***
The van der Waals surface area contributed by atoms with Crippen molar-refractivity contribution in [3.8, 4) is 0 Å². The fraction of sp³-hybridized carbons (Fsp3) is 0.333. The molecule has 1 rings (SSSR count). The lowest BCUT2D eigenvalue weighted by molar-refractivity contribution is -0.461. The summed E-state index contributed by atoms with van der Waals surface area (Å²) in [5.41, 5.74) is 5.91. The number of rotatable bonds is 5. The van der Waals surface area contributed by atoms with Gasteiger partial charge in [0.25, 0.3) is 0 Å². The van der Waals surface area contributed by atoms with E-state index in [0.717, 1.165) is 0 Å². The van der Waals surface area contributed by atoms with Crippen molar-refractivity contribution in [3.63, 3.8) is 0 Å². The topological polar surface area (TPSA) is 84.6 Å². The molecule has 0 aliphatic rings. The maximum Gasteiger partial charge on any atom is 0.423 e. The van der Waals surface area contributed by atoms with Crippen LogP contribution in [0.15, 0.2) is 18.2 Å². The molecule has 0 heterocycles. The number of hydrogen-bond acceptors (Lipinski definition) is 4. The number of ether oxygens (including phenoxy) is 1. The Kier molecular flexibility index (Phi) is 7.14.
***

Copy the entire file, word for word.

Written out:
The van der Waals surface area contributed by atoms with Crippen molar-refractivity contribution in [3.8, 4) is 0 Å². The fraction of sp³-hybridized carbons (Fsp3) is 0.333. The molecule has 1 rings (SSSR count). The lowest BCUT2D eigenvalue weighted by molar-refractivity contribution is -0.461. The summed E-state index contributed by atoms with van der Waals surface area (Å²) in [5.41, 5.74) is 5.91. The number of rotatable bonds is 5. The van der Waals surface area contributed by atoms with Gasteiger partial charge in [0.25, 0.3) is 0 Å². The van der Waals surface area contributed by atoms with E-state index in [0.717, 1.165) is 0 Å². The van der Waals surface area contributed by atoms with Crippen molar-refractivity contribution in [3.63, 3.8) is 0 Å². The topological polar surface area (TPSA) is 84.6 Å². The molecule has 0 aliphatic rings. The maximum Gasteiger partial charge on any atom is 0.423 e. The van der Waals surface area contributed by atoms with Crippen LogP contribution in [0.15, 0.2) is 18.2 Å². The molecule has 0 heterocycles. The number of hydrogen-bond acceptors (Lipinski definition) is 4. The number of ether oxygens (including phenoxy) is 1. The Kier molecular flexibility index (Phi) is 7.14.